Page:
close
  • chevron_right

    Our ancestors ate a Paleo diet. It had carbs

    news.movim.eu / ArsTechnica · Yesterday - 12:05 · 1 minute

A young Hadza bushman making an arrow for a hunting bow.

Enlarge / A young Hadza bushman making an arrow for a hunting bow. (credit: chuvipro via Getty Images )

What did people eat for dinner tens of thousands of years ago? Many advocates of the so-called Paleo diet will tell you that our ancestors’ plates were heavy on meat and low on carbohydrates—and that, as a result, we have evolved to thrive on this type of nutritional regimen.

The diet is named after the Paleolithic era, a period dating from about 2.5 million to 10,000 years ago when early humans were hunting and gathering, rather than farming. Herman Pontzer, an evolutionary anthropologist at Duke University and author of Burn , a book about the science of metabolism, says it’s a myth that everyone of this time subsisted on meat-heavy diets. Studies show that rather than a single diet, prehistoric people’s eating habits were remarkably variable and were influenced by a number of factors, such as climate, location and season.

In the 2021 Annual Review of Nutrition, Pontzer and his colleague Brian Wood, of the University of California, Los Angeles, describe what we can learn about the eating habits of our ancestors by studying modern hunter-gatherer populations like the Hadza in northern Tanzania and the Aché in Paraguay. In an interview with Knowable Magazine, Pontzer explains what makes the Hadza’s surprisingly seasonal, diverse diets so different from popular notions of ancient meals.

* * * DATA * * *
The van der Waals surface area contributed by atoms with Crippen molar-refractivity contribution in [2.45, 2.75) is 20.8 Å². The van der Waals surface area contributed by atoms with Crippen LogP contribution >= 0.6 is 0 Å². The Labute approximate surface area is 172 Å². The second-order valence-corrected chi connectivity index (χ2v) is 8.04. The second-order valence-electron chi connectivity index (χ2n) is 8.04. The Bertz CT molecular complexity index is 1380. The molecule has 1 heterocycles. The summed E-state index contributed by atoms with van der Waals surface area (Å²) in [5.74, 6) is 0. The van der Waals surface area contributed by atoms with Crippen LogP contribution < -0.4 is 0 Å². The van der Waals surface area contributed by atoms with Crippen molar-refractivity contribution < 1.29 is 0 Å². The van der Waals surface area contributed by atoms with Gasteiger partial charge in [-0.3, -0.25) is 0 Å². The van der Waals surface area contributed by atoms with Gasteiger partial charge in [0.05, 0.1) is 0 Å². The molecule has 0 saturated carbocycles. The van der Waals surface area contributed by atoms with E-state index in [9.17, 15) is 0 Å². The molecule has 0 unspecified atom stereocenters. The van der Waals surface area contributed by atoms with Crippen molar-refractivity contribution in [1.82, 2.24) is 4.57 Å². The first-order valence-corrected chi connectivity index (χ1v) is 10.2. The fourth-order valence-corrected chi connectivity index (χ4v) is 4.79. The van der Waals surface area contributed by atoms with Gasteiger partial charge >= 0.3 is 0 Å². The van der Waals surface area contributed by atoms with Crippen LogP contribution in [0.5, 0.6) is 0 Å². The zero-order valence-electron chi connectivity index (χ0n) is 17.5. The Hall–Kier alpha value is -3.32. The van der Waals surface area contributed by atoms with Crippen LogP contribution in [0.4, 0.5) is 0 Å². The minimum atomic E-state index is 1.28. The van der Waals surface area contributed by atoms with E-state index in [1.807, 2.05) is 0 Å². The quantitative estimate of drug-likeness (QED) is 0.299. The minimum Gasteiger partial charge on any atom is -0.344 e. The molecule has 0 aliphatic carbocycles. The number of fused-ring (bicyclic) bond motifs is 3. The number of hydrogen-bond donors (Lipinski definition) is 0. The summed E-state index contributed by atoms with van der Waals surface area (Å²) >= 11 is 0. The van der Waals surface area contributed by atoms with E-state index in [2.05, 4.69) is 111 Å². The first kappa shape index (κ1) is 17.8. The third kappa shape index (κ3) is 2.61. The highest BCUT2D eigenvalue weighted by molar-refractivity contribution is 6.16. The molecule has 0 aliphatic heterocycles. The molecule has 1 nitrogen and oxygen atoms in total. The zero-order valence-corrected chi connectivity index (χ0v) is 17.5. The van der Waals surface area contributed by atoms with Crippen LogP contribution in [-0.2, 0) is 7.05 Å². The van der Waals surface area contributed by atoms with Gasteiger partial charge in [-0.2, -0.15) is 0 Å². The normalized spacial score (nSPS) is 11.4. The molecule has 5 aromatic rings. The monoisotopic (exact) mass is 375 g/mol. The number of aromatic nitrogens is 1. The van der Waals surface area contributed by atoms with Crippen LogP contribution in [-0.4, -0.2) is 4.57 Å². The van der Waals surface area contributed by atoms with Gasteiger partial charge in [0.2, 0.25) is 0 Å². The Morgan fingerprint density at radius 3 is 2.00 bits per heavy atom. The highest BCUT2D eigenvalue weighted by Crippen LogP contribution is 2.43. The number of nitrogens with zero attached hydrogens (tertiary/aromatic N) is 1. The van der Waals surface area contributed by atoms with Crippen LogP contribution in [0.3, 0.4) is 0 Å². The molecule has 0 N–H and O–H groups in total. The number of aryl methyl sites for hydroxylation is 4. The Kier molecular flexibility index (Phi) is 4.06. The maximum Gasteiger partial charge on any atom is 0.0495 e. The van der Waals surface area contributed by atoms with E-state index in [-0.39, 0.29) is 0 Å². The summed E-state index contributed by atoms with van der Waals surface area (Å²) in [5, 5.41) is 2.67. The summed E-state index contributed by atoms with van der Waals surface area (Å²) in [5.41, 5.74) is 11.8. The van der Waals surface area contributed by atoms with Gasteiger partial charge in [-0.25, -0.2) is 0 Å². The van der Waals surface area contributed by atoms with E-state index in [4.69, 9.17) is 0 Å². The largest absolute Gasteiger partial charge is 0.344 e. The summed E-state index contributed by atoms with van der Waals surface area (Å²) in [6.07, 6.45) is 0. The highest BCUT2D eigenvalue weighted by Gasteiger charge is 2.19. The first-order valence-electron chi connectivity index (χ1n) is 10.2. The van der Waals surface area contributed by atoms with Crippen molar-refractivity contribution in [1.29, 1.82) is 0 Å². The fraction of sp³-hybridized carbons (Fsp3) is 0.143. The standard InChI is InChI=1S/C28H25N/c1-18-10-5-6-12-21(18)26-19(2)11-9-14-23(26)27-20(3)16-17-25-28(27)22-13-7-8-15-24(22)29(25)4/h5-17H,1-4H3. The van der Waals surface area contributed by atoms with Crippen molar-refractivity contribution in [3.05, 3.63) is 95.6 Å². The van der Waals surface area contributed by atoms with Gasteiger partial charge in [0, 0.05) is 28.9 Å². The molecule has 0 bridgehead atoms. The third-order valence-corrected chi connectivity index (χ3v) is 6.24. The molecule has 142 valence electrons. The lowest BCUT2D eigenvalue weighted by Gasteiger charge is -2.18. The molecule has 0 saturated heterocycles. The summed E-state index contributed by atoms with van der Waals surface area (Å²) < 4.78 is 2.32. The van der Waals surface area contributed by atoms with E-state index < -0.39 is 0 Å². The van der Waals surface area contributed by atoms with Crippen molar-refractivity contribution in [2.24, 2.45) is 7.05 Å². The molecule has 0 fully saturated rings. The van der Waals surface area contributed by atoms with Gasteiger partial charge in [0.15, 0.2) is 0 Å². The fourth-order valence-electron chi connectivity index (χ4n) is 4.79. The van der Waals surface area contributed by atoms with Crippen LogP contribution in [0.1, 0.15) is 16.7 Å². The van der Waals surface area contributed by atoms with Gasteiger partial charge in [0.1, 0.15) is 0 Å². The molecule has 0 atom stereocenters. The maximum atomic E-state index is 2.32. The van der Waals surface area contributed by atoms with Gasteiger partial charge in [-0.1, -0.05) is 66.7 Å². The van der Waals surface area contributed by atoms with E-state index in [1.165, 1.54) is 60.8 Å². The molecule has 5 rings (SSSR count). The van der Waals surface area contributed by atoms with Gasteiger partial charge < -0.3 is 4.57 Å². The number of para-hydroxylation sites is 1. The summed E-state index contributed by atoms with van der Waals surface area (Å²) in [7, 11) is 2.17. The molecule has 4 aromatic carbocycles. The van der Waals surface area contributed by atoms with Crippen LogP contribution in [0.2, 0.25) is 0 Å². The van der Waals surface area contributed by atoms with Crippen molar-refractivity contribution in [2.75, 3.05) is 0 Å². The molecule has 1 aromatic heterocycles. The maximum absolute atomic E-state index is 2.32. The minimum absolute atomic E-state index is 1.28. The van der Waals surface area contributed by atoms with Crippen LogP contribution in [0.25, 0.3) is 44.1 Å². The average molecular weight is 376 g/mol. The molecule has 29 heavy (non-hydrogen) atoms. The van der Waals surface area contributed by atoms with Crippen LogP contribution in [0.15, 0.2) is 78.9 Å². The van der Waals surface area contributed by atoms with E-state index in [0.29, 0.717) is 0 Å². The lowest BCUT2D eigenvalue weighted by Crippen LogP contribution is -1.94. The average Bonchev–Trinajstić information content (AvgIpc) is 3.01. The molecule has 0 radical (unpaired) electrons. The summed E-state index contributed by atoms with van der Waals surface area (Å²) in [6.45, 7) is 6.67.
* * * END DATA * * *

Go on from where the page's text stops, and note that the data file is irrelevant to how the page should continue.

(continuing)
Read 32 remaining paragraphs | Comments

  • chevron_right

    The era of fast, cheap genome sequencing is here

    news.movim.eu / ArsTechnica · Yesterday - 11:17

Illumina says its NovaSeq X machine will get the price of sequencing down to $200 per human genome.

Enlarge / Illumina says its NovaSeq X machine will get the price of sequencing down to $200 per human genome. (credit: Illumina)

The human genome is made of more than 6 billion letters, and each person has a unique configuration of As, Cs, Gs, and Ts—the molecular building blocks that make up DNA. Determining the sequence of all those letters used to take vast amounts of money, time, and effort. The Human Genome Project took 13 years and thousands of researchers. The final cost: $2.7 billion.

That 1990 project kicked off the age of genomics , helping scientists unravel genetic drivers of cancer and many inherited diseases while spurring the development of at-home DNA tests , among other advances. Next, researchers started sequencing more genomes: from animals, plants, bacteria, and viruses. Ten years ago, it cost about $10,000 for researchers to sequence a human genome . A few years ago, that fell to $1,000. Today, it’s about $600.

Read 17 remaining paragraphs | Comments

  • chevron_right

    COVID may have pushed a leading seasonal flu strain to extinction

    news.movim.eu / ArsTechnica · 2 days ago - 23:08 · 1 minute

A bottle of influenza vaccine at a CVS pharmacy and MinuteClinic on September 10, 2021, in Miami.

Enlarge / A bottle of influenza vaccine at a CVS pharmacy and MinuteClinic on September 10, 2021, in Miami. (credit: Getty | Joe Raedle )